More commonly referred to as “going hungry,” the condition now officially known in bureaucratic circles as “food insecurity” remains a serious problem in California, with Napa County recording the second highest percentages of all counties statewide. A recently released report by the UCLA Center for Health Policy Research found that 30 percent of low-income California residents (which works out to 2.5 million people) cannot afford enough food for their families without sacrificing such other necessities as prescription medications or medical care. For 775,000 adults statewide, the problem is severe enough that they cut way down on how much they eat, or they do without. While the overall numbers have dropped slightly from the 33.9 percent found statewide in the 2003 survey, the authors of the recent report say the improvement is not significant and that food insecurity has many consequences.
“At mild and moderate levels, food insecurity contributes to anxiety and worry, and often results in adjusting the household budget to forego other basic needs in order to make sure that one’s family is fed,” the report explains. “Very low food security results in the disruption of eating patterns and reduced food intake. Children in food-insecure households miss more school and do less well in school.”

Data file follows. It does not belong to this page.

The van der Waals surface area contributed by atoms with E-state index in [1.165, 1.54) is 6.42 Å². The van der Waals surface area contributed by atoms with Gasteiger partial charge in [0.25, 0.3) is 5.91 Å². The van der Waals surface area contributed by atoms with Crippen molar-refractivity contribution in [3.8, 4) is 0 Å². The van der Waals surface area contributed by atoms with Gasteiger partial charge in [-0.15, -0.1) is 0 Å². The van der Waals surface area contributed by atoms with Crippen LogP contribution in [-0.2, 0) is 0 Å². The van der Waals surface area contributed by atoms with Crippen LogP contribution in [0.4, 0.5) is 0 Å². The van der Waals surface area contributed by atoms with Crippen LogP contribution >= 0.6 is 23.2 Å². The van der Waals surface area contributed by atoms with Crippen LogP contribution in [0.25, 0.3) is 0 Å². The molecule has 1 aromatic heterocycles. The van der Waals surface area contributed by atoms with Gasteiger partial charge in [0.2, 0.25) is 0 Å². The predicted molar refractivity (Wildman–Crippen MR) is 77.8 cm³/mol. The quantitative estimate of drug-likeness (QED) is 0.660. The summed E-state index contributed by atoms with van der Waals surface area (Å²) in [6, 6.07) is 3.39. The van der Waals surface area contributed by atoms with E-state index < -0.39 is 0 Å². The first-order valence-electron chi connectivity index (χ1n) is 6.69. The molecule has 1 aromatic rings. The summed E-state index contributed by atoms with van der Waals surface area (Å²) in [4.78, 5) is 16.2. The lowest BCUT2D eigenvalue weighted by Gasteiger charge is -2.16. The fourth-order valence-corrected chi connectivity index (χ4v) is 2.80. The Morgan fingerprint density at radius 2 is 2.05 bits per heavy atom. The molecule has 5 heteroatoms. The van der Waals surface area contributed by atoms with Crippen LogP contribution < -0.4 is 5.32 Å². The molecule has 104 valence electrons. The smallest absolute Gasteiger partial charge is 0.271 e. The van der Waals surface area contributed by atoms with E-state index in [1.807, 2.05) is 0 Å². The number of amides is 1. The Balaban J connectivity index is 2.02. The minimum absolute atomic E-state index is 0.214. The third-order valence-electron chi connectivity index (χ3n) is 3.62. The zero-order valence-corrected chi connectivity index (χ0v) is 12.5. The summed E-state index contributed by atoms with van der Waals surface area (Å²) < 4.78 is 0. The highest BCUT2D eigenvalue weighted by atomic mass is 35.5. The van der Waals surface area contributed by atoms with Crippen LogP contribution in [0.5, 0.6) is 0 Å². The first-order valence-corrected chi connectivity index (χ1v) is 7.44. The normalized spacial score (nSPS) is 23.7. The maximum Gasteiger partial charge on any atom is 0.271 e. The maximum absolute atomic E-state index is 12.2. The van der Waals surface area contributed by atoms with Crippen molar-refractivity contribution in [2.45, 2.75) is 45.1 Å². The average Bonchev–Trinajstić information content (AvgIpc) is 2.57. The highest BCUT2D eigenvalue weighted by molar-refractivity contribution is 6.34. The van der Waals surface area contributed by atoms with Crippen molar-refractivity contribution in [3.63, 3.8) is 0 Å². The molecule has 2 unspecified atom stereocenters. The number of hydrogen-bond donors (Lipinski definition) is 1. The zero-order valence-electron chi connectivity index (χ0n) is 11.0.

About 10,000 Napa County adults are having trouble putting food on the table; that’s 38.4 percent of the population, down slightly from 41.9 percent in 2003. The more recent 2005 figures give Napa the second highest percentage reported statewide, just behind Kings County at 38.6 percent (14,000 people). The lowest rate of food insecurity recorded statewide was 14 percent (6,000 adults) in Placer County, although the report labels this as a “statistically unstable estimate.”
Marin County is listed at 32.9 percent, with 9,000 adults struggling to find food in 2005, up considerably from the 20.4 percent reported in 2003. Sonoma County figures were 23,000 adults, or 26.7 percent, down from 33.1 percent in 2003.
These results are based on surveys of adults living with incomes below 200 percent of the federal policy level, but do not include homeless people or folks with slightly higher incomes who may also experience food insecurity. The UCLA report concludes that “the present estimates in all likelihood underestimate the absolute number of adults touched by food insecurity in California.”
The report also notes that pregnant women and families with children are at the highest risk of food insecurity.